However sometimes you have a library which may be loading a particular backend or platforms support at runtime. An example of this is the Python zmq package. The apipkg module is also a very nice way of controlling your toplevel namespace more flexibly. Problem is once you start using one of these things Pylint no longer knows which objects your package provides in it's namespace and will issue warnings about using non-existing things.

Turns out it is not too hard to write a plugin for Pylint which takes care of this. One just has to build the right AST nodes in place where they would be appearing at runtime. Luckily the tools to do this easily are provided:

def transform(mod):
    if mod.name == 'zmq':
        module = importlib.import_module(mod.name)
        for name, obj in vars(module).copy().items():
            if (name in mod.locals or
                    not hasattr(obj, '__module__') or
                    not hasattr(obj, '__name__')):
                continue
            if isinstance(obj, types.ModuleType):
                ast_node = [astroid.MANAGER.ast_from_module(obj)]
            else:
                if hasattr(astroid.MANAGER, 'extension_package_whitelist'):
                    astroid.MANAGER.extension_package_whitelist.add(
                        obj.__module__)
                real_mod = astroid.MANAGER.ast_from_module_name(obj.__module__)
                ast_node = real_mod.getattr(obj.__name__)
                for node in ast_node:
                    fix_linenos(node)
            mod.locals[name] = ast_node

As you can see the hard work of knowing what AST nodes to generate is all done in the astroid.MANAGER.ast_from_module() and astroid.MANAGER.ast_from_module_name() calls. All that is left to do is add these new AST nodes to the module's globals/locals (they are the same thing for a module).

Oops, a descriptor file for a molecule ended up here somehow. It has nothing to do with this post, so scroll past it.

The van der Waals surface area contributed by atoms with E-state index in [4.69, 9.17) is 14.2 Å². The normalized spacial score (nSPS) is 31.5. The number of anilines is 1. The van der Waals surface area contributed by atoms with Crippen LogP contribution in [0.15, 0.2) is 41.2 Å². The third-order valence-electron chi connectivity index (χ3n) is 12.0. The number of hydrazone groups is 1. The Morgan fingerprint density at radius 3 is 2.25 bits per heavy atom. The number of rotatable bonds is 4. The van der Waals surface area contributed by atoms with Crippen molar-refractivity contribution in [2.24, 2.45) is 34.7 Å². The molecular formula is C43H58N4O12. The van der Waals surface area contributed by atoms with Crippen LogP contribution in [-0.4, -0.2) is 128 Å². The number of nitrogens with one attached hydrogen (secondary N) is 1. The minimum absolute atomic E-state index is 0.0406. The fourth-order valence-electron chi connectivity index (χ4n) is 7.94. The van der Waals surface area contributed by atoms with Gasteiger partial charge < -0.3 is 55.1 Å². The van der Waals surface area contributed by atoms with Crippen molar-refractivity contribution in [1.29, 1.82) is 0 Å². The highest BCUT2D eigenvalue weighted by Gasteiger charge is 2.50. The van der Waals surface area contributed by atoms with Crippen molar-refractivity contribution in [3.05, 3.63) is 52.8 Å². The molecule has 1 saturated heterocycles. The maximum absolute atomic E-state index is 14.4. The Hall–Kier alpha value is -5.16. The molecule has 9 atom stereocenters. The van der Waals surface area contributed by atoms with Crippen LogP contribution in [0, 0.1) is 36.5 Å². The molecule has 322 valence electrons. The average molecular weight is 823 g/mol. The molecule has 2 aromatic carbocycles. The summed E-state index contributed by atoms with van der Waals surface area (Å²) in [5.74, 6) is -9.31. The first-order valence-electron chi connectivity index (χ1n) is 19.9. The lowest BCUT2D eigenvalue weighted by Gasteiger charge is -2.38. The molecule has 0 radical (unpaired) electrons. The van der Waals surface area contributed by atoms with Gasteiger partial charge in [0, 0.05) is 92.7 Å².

You may also notice the fix_linenos() call. This is a small helper needed when running on Python 3 and importing C modules (like for zmq). The reason is that Pylint tries to sort by line numbers, but for C code they are None and in Python 2 None and an integer can be happily compared but in Python 3 that is no longer the case. So this small helper simply sets all unknown line numbers to 0:

def fix_linenos(node):
    if node.fromlineno is None:
        node.fromlineno = 0
    for child in node.get_children():
        fix_linenos(child)

Lastly when writing this into a plugin for Pylint you'll want to register the transformation you just wrote:

def register(linter):
    astroid.MANAGER.register_transform(astroid.Module, transform)

And that's all that's needed to make Pylint work fine with dynamically populated package namespaces. I've tried this on zmq as well as on a package using apipkg and its seems to work fine on both Python 2 and Python 3. Writing Pylint plugins seems not too hard!

New pytest-timeout release

Thursday, August 07, 2014

At long last I have updated my pytest-timeout plugin. pytest-timeout is a plugin to py.test which will interrupt tests which are taking longer then a set time and dump the stack traces of all threads. This was initially developed in order to debug some some tests which would occasionally hang on a CI server and can be used in a variety of similar situations where getting some output is more useful then getting a clean testrun.

The main new feature of this release is that the plugin now finally works nicely with the --pdb option from py.test. When using this option the timeout plugin will now no longer interrupt the interactive pdb session after the given timeout.

Secondly this release fixes an important bug which meant that a timeout in the finaliser of a fixture at the end of the session would not be caught by the plugin. This was mainly because pytest-timeout was not updated since py.test changed the way fixtures where cached on their scope, the introduction of @pytest.fixture(scope='...'), even though this was a long time ago.

So if you use py.test and a CI server I suggest now is as good a time as any to configure it to use pytest-timeout, using a fairly large timeout of say 300 seconds, then forget about it forever. Until maybe one day it will suddenly save you a lot of head scratching and time.